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Child defecation and feces management practices in rural Bangladesh: Associations with fecal contamination, observed hand cleanliness and child diarrhea.

  • Author(s): Islam, Mahfuza
  • Rahman, Mahbubur
  • Unicomb, Leanne
  • Kafi, Mohammad Abdullah Heel
  • Rahman, Mostafizur
  • Alam, Mahfuja
  • Sen, Debashis
  • Islam, Sharmin
  • Pickering, Amy J
  • Hubbard, Alan E
  • Luby, Stephen P
  • Arnold, Benjamin F
  • Colford, John M
  • Ercumen, Ayse
  • et al.

Published Web Location

https://journals.plos.org/plosone/article?id=10.1371/journal.pone.0236163
No data is associated with this publication.
Abstract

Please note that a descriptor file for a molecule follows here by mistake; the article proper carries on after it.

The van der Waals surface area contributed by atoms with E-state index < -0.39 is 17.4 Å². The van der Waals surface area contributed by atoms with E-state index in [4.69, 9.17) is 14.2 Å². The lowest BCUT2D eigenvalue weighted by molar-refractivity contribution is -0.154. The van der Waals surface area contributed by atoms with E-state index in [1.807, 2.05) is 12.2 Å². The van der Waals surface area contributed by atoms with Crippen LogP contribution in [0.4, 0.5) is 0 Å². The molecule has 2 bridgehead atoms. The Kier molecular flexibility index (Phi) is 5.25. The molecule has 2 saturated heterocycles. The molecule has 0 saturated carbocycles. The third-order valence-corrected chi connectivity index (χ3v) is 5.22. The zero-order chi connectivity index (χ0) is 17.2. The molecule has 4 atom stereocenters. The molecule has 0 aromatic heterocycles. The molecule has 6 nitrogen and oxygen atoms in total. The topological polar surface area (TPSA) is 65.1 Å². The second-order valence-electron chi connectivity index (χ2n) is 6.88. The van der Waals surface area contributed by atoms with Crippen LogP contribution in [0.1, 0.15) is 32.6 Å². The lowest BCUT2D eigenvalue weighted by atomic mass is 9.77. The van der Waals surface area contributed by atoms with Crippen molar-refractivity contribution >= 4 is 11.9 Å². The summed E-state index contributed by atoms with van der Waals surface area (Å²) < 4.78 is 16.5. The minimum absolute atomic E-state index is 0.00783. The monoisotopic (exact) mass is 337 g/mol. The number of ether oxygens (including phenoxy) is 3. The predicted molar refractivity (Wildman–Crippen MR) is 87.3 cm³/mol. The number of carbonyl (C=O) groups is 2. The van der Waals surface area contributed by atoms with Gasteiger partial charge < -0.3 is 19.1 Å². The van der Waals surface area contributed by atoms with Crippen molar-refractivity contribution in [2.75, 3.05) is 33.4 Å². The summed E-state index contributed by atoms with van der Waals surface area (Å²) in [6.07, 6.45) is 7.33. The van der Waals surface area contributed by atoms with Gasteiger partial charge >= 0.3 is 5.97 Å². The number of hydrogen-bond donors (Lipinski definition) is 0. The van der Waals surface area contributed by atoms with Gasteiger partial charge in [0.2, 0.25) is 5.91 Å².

Child open defecation is common in low-income countries and can lead to fecal exposure in the domestic environment. We assessed associations between child feces management practices vs. measures of contamination and child diarrhea among households with children <5 years in rural Bangladesh. We visited 360 households quarterly and recorded caregiver-reported diarrhea prevalence, and defecation and feces disposal practices for children <5 years. We examined caregiver and child hands for visible dirt and enumerated E. coli in child and caregiver hand rinse and stored drinking water samples. Safe child defecation (in latrine/potty) and safe feces disposal (in latrine) was reported by 21% and 23% of households, respectively. Controlling for potential confounders, households reporting unsafe child defecation had higher E. coli prevalence on child hands (prevalence ratio [PR] = 1.12, 1.04-1.20) and in stored water (PR = 1.12,1.03-1.21). Similarly, households reporting unsafe feces disposal had higher E. coli prevalence on child hands (PR = 1.11, 1.02-1.21) and in stored water (PR = 1.10, 1.03-1.18). Effects on E. coli levels were similar. Children in households with unsafe defecation and feces disposal had higher diarrhea prevalence but the associations were not statistically significant. Our findings suggest that unsafe child feces management may present a source of fecal exposure for young children.

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